The obligations of health-care workers to work during a pandemic may be seen as arising from moral obligations, from professional obligations, from contractual obligations such as employment contracts, and/or from other legal obligations (World Health Organization 2007). Malm et al. summarize the grounds that have been suggested for the duty of health-care workers to provide treatment in a pandemic: expressed consent such as when an infectious disease specialist accepts employment to treat individuals with infectious diseases, implied consent arising from being a health-care worker which may involve treating individuals with infectious diseases, a duty arising from the special training of healthcare workers, reciprocity if the health-care worker has benefited from publicly funded education or training, and professional oaths and codes (Malm et al. 2008). However, it has been argued that none of these grounds provides a strong basis for a duty to treat (Malm et al. 2008). It has been suggested that a duty of reciprocity is owed to health-care workers by governments and employers to ensure that the risks faced by health-care workers during a pandemic are minimized through measures such as access to personal protective equipment and possible priority access to medicine and health care to treat influenza (World Health Organization 2007).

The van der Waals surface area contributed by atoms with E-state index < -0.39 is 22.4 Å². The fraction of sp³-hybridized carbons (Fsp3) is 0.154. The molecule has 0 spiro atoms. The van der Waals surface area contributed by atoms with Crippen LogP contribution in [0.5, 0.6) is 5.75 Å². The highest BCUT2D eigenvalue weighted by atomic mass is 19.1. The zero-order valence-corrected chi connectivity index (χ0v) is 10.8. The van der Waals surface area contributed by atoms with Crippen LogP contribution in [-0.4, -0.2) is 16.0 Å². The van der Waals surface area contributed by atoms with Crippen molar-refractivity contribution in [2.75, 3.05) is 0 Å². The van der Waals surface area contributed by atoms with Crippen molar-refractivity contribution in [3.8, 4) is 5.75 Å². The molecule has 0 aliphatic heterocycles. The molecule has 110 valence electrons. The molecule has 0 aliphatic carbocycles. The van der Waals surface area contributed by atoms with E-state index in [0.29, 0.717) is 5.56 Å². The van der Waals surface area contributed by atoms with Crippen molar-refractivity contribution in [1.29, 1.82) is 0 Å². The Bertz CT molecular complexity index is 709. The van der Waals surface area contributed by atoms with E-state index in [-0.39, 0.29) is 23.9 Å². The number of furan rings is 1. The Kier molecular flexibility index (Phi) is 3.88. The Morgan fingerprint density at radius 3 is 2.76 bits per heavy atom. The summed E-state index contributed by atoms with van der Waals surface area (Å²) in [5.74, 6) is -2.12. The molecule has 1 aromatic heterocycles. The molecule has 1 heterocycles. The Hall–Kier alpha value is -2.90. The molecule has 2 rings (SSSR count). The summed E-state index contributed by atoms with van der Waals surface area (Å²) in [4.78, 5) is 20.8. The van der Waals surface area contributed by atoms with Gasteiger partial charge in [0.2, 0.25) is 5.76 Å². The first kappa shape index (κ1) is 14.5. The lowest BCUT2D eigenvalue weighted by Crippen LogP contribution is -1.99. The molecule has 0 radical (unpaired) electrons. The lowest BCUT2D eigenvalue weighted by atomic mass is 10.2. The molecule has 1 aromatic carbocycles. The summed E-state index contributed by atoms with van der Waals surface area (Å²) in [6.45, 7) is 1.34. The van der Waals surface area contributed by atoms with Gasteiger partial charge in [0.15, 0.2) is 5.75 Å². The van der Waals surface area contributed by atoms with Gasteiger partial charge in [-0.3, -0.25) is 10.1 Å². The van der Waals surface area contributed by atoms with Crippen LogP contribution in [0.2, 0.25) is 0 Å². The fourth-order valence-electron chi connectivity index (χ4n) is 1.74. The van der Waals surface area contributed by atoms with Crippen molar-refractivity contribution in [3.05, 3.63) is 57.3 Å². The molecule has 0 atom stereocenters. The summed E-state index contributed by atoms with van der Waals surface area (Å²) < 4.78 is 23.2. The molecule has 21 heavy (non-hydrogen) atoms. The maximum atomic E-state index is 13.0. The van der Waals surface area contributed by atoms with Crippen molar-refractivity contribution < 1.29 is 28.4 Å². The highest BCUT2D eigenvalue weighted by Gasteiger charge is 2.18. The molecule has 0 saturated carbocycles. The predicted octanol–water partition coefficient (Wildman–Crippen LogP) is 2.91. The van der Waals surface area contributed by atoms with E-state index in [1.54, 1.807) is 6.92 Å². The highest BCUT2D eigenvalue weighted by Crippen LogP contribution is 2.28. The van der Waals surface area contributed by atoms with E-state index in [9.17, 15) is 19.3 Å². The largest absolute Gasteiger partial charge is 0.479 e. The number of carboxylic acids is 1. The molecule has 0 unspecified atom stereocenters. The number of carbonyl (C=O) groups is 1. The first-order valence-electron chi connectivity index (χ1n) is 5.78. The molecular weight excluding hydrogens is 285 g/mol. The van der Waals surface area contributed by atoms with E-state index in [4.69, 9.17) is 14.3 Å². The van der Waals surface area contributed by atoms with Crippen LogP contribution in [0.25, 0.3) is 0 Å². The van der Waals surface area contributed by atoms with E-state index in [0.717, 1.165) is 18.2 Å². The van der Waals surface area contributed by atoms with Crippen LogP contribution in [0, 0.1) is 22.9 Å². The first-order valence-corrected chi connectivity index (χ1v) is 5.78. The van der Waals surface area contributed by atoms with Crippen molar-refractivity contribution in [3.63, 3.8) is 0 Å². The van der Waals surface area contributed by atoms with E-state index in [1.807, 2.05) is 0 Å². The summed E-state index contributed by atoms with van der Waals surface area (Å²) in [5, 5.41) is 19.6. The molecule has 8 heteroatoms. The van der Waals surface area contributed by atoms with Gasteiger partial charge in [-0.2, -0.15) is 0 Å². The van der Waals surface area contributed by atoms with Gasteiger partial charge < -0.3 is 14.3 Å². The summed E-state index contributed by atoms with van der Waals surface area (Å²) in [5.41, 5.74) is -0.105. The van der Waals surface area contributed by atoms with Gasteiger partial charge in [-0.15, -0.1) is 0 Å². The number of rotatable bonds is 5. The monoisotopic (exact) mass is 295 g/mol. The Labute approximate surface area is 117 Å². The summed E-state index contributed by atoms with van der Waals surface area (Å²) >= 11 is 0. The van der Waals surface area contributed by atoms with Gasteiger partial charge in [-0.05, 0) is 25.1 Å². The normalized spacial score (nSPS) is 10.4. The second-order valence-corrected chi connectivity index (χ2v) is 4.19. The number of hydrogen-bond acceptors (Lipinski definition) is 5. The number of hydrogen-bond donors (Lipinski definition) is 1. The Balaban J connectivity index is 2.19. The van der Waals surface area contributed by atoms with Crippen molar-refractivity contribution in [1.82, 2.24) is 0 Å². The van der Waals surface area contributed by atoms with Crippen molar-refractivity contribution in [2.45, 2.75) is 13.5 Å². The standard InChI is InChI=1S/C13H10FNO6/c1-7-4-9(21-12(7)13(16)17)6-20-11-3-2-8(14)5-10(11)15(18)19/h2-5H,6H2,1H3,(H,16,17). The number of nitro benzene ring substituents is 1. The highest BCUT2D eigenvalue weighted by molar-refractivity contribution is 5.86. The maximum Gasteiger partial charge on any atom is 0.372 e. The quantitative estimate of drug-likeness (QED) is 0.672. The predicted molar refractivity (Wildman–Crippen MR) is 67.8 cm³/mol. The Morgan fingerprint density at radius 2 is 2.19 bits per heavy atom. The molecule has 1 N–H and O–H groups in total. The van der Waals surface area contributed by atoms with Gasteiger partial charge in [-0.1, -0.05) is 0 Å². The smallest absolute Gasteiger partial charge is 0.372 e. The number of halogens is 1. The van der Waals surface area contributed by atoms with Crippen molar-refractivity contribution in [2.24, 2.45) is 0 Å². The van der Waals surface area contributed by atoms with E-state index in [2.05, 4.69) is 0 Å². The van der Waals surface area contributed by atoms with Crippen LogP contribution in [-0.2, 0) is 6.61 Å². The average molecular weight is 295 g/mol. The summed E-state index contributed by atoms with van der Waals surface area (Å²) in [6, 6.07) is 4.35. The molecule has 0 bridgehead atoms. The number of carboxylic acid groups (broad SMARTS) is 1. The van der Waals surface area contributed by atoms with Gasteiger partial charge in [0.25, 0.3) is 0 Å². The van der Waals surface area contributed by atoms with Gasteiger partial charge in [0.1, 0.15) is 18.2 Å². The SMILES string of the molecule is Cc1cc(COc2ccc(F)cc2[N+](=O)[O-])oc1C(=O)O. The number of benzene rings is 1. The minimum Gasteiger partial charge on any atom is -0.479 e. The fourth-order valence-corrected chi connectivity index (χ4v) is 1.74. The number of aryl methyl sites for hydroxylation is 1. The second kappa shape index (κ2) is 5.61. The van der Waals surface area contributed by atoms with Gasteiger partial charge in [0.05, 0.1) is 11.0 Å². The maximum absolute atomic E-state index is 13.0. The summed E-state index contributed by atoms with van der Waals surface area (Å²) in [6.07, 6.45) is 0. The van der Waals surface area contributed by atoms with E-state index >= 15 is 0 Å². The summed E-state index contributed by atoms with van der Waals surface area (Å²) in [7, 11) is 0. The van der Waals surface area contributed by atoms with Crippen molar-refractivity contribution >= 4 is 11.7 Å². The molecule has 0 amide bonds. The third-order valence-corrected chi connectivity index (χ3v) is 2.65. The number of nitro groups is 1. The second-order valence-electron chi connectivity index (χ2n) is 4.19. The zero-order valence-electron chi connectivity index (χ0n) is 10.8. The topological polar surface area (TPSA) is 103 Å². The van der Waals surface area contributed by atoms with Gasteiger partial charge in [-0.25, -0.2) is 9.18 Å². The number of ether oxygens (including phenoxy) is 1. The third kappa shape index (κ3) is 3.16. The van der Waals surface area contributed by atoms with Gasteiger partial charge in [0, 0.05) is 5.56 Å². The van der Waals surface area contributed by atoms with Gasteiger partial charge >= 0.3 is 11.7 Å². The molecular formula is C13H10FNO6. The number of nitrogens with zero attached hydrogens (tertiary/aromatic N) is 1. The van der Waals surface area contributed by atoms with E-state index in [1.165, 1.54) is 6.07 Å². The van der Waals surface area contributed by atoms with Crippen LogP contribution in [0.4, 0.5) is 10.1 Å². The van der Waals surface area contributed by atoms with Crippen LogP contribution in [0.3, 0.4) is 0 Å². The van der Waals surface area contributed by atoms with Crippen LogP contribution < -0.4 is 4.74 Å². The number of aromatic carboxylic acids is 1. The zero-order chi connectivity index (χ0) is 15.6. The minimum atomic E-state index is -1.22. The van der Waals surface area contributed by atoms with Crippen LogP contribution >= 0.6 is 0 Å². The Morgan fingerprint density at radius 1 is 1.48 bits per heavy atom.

Priority vaccination of health-care or emergency essential service workers poses both an issue about the ethical basis for favoring one group over another (weighing the greater good of a functioning health system against the elevated risk of death or morbidity of groups more vulnerable to infection who miss out or experience delay) and issues of whether vaccination should be compulsory and whether it should extend to close contacts of such workers (weighing possible increases to herd immunity against the infringements of bodily integrity and competing uses for scarce vaccines).